Monday, April 04, 2016

Unusual Occupations - Coir Rope Maker

C - Coir Rope maker

As we ride on a scooter on the highway in the afternoon sun, the air is filled with the humidity and salinity of the ocean that comes from the adjoining sea shore that dots the Alleppey – Trivandrum highway in  Kerala.  After making enquiries at the local tea shop, we take a left turn following the back waters away from the seashore into a mud road which runs parallel to a cobbled waterway. The cobbled waterway is a far cry from the picturesque back waters which house the houseboats that adorn the picture postcards of kerala tourism. This backwater is too narrow for a houseboat. There are smaller boats anchored along the way that would in other times ferry probably a single person or two with space for some luggage on the water way.  When the backwaters are navigable they are used to cross from one side to another. Currently they are out of use. The foliage growth in the backwaters is thick and slushy. 

We are now riding away from the sea. The sea is not visible in the thick canopy of greenery surrounding us. But the salinity in the air persists.  Traditional houses that dot the waterway are not as grand as the ones in other parts of Kerala. Some of them are small huts with a tiled roof perched deep inside a  coconut grove or some other thick vegetation.
As we meander the scooter into even narrower mud paths, I notice groups of women working in the slushy waters  dressed in their petticoats and somewhat oversized men’s shirts. Buckets of brackish brown and black slush drawn from deep inside the backwater streams are flushed out on the areas adjoining the banks. Sightly ahead another group of women are busy pulling out the long wiry stems of water hyacinth creepers that has grown thick on this slushy watery surface in large numbers. They are also being cut into smaller pieces and thrown away on the banks to clear up the waterway. Soon the backwater would be navigable.

All along the way one would notice there are hardly any menfolk in the neighbourhood.  The group of women throw curious glances at me and my host who is driving the scooter while I am the pillion rider. We were’nt exactly the unannounced visitors but their curiosity about why we would want to come all the way to meet them was evident on their faces.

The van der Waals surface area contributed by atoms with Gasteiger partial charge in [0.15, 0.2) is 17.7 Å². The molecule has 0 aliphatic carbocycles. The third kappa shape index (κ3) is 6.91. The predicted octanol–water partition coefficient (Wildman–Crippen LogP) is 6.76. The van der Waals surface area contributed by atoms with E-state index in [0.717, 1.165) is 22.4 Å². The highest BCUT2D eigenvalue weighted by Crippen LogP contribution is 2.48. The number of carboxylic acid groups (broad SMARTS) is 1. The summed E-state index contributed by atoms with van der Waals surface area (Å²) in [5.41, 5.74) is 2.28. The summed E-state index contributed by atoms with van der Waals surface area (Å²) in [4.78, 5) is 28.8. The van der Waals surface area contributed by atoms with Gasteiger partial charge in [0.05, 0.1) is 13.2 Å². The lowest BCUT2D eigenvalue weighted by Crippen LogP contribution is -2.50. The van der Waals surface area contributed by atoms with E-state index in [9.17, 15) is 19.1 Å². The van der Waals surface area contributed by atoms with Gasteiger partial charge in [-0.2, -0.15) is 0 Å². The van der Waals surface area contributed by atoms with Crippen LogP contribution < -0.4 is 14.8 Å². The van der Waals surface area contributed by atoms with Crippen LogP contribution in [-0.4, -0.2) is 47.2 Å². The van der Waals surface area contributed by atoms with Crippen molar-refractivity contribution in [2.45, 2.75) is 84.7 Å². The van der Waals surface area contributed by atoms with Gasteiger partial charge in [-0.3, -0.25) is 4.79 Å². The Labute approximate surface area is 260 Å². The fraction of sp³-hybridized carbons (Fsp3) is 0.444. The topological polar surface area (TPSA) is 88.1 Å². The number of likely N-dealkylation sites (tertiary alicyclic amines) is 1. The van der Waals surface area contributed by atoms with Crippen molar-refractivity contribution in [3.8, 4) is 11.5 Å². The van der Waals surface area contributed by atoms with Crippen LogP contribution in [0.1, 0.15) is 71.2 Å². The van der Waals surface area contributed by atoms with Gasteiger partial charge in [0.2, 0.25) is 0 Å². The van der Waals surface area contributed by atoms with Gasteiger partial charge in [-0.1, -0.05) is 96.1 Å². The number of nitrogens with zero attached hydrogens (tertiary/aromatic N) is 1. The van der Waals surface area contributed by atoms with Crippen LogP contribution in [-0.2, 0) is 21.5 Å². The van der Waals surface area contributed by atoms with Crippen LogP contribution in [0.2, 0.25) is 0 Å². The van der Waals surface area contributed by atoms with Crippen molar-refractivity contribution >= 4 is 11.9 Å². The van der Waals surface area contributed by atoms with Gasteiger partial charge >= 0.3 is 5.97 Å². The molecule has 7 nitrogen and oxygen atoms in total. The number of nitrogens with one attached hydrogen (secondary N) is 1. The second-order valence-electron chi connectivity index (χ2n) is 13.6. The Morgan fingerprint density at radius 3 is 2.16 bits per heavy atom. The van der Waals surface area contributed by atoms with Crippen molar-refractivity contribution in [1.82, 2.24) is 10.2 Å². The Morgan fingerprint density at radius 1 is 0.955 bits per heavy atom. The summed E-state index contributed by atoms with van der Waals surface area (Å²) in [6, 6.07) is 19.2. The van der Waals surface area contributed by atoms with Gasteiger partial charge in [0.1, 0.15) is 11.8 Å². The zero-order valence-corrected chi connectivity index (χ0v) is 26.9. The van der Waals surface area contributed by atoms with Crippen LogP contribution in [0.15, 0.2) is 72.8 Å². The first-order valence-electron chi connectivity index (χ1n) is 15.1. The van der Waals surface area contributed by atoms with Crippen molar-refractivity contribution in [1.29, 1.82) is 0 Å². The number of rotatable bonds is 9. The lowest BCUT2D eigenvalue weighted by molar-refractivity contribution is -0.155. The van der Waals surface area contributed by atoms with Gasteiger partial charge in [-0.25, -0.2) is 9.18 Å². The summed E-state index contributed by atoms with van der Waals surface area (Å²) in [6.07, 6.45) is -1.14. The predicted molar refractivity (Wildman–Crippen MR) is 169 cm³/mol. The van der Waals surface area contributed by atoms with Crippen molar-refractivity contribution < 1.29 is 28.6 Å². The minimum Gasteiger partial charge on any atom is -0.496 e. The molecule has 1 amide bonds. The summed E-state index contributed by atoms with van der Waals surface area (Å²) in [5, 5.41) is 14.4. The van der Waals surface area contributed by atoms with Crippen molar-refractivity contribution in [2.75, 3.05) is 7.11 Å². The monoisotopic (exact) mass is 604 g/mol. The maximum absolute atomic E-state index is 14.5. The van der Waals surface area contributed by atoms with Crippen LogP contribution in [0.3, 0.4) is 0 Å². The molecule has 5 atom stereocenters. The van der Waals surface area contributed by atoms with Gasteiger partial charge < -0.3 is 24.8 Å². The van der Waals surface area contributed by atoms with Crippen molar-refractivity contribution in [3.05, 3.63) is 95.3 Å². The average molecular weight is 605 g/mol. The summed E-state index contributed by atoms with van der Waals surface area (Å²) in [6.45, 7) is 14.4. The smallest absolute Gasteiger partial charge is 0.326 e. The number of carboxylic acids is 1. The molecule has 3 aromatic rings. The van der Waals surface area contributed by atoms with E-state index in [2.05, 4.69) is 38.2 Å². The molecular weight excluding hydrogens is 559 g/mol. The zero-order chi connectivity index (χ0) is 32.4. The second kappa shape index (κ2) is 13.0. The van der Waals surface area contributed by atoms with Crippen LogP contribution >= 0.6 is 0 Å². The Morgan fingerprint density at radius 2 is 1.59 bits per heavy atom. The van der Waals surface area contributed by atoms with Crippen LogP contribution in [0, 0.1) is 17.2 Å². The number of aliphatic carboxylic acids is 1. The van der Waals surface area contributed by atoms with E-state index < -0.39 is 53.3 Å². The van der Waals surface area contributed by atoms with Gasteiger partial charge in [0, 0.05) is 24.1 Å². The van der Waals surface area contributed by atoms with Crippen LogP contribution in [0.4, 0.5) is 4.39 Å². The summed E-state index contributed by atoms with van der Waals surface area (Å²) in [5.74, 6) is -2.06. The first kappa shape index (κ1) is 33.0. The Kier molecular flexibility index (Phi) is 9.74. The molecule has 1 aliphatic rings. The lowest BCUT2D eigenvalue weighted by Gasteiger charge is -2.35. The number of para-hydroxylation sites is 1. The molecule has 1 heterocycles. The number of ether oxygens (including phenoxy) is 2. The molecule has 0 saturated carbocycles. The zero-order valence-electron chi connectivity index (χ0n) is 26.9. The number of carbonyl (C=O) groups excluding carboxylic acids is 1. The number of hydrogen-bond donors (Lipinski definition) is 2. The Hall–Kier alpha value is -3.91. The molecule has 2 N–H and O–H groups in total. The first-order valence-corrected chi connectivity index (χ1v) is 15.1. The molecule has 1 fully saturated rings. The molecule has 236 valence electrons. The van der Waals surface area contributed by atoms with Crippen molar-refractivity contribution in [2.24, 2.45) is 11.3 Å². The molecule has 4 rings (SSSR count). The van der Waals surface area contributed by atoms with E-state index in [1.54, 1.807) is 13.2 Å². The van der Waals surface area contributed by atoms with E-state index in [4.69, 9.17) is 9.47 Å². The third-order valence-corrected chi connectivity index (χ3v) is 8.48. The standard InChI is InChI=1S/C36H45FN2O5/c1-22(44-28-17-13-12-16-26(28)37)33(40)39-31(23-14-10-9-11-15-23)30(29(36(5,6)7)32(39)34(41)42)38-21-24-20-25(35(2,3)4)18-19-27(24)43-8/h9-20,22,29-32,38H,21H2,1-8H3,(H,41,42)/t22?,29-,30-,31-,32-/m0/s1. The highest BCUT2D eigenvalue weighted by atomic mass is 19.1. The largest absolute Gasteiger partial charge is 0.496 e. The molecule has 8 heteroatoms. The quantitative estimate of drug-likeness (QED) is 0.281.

We park the scooter at the front yard of the house.  Rema Chechi runs in from the backyard to welcome us wiping the sweat off her face with the back of her hand.  We are then seated in the drawing room of the house. After the customary introductions I am  repeatedly asked if I  would like some coffee or tea or if we would stay for dinner.  Later we are offered some home grown ripe bananas that has been  plucked out from the bunch that has been kept for ripening hanging on a coir rope that hangs from one end to the other end of the wall in the adjoining room.            

Soon the group of women working  on the slush take a break and a couple of them peep inside the house to take a look at us - the visitors that drove down on the scooter a while ago.  One of them is related to my host and asks after his family and their health. I am introduced to the group and soon all attention is now focused on me.  

It is their day of weekly community service, when women take turns to get inside the shallow backwaters and clean out the silt and the slush that accumulates in this season.  During the monsoon which lashes the Malabar coast unfailingly in the months of June, July and through most of August the rains  wash away all the silt and the vegetation and the back water turns into  fresh water rivulet  that flows into the sea.  But as monsoon receds, the water tends to get stagnant and the backwater becomes slushy.  It poses health hazards, what with mosquitoes breeding in the backwaters. The inhabitants of the neighbourhood then take it upon themselves to spend an afternoon every week getting their hands and legs dirty for the greater good of the community.   
The break is now called off and the women are heading back to clean up the slush in their area of backwaters. 

We walk into the backyard where Remachechi has her machinery set up for making her coir ropes.  She has been making coir ropes out of coconut husk for more than 40 years now.  Coir fibers are found between the husk and the outer shell of the coconut. The long bristle fibres are separated from the shorter matress fibers underneath the skin of the nut through a process known as wet-milling.